The shortage of electricians facing the profession and how it’s leading to higher pay, increased costs for employers and customers. What might be done about it.
Rising demand and declining numbers means an industry skills shortage
The government’s lofty house building objectives to meet the looming housing shortage combined with the shrinking of the numbers of registered electricians means there’s a shortage of skilled people, and it’s said that since the ‘leave’ vote during the EU referendum in June 2016 the situation is deteriorating further. This situation does, however, create a good opportunity for people to retrain and enter a trade where work is plentiful and likely to remain so.
One in three construction jobs unfilled
In May 2016 a UKCES (UK Commission for Employment and Skills) report found that one in three construction sector jobs went unfilled which in itself was an increase from one in four during 2013. The report further found the electrical, gas and water trades were severely impacted by skills shortages.
The FMB (Federation of Master Builders) most recent research findings in early 2017 found that shortages of electricians was at its highest point in four years with trades such as plumbing, roofing, carpentry and bricklaying similarly affected.
At this rate, the availability of professionals such as these Essex Electricians could be sharply reduced.
This has a knock on effect financially as a skills shortage means wages rise so increasing overheads for building, construction and electrician companies. Consequently, they in turn pass these on to their customers so adding to costs all round.
The £100,000 PA electrician?
Recruitment firm Manpower revealed sharp increases in pay for electricians and others in skills shortage trades such as plumbing and bricklaying. This led to a national newspaper showing some spectacular earnings figures including electricians on £3,000 per week, bricklayers earning the equivalent some weeks of a £50,000 per year annual salary, and even fire safety officers comfortably in the four figure a week bracket.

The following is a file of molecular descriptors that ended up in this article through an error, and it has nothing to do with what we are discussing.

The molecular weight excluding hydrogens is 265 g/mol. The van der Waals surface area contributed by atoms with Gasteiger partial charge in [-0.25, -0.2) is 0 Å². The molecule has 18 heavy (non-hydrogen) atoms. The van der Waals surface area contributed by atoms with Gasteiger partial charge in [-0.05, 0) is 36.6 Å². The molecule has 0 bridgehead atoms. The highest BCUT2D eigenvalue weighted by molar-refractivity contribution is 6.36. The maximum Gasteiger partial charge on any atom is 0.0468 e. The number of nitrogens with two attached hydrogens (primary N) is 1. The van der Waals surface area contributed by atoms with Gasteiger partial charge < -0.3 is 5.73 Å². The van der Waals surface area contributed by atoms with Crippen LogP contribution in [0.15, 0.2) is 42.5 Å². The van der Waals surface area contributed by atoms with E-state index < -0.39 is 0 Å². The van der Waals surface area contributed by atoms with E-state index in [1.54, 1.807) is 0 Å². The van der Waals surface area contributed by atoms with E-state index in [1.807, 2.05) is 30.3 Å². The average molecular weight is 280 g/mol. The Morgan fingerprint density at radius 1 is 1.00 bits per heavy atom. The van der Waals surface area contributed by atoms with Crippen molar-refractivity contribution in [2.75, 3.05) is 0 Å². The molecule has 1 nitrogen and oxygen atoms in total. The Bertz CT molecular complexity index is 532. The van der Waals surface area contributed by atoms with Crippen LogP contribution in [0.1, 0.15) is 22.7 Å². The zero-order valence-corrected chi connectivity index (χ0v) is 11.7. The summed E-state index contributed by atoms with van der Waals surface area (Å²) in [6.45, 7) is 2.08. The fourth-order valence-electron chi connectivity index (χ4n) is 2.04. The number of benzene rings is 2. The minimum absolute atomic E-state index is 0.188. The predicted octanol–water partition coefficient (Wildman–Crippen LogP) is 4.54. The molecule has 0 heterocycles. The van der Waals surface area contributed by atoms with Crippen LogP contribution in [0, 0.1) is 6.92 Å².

Although the sharpest wage rises were shown in the south east, wages are on the rise throughout the UK.
What can be done to counteract the skills shortage?
The government sees the way ahead as putting funding in place for more apprenticeships, and to this end announced an Apprentice Levy in 2015 that came into force in April 2017. It’s effectively a tax on larger employers who pay £3 million or more in wages and salaries each year; they pay 0.5% of their payroll into the Levy and this is used to fund new apprenticeships.
From these payments employers can draw funds to finance training for their apprentice – or apprentices – so it’s perhaps fairer to consider it more of an investment than a pure tax.
The government aims to develop vocational skills and increase the quality and quantity of apprenticeships with an overall target of three million new apprentice starts by 2020. It’s seen as a ‘win-win’ in that more people are trained and it benefits the company as they get a return on their training investment.
Other recruitment ideas
Three other areas are seen as worthy of attention to address the skills shortage:
Attract leavers – try and attract those who have left the trade to return with incentives such as pay and interesting and valuable future career development and training.
Morale of existing electricians – ongoing training and career development is also an idea to help ensure those working in the profession are motivated, happy and will remain interested and committed to their career.
Attract females to the profession – the industry is trying to show how being an electrician can be an interesting, rewarding and well paid career for all. There’s more evidence of women taking roles in what have generally been male dominated professions, but this needs ramping up and its seen as a key under explored demographic for potential entrants to become electricians.
A major challenge
There’s no doubt electricians and those in related professions are in short supply and, on the construction front, puts severe pressure on the ability for house building targets to be achieved.
Bearing in mind the government is setting targets of 300,000 new houses built per year, not to mention the demands for ongoing electrical maintenance and installations from increased numbers of residential and commercial customers, then the electrician skills shortage clearly needs addressing.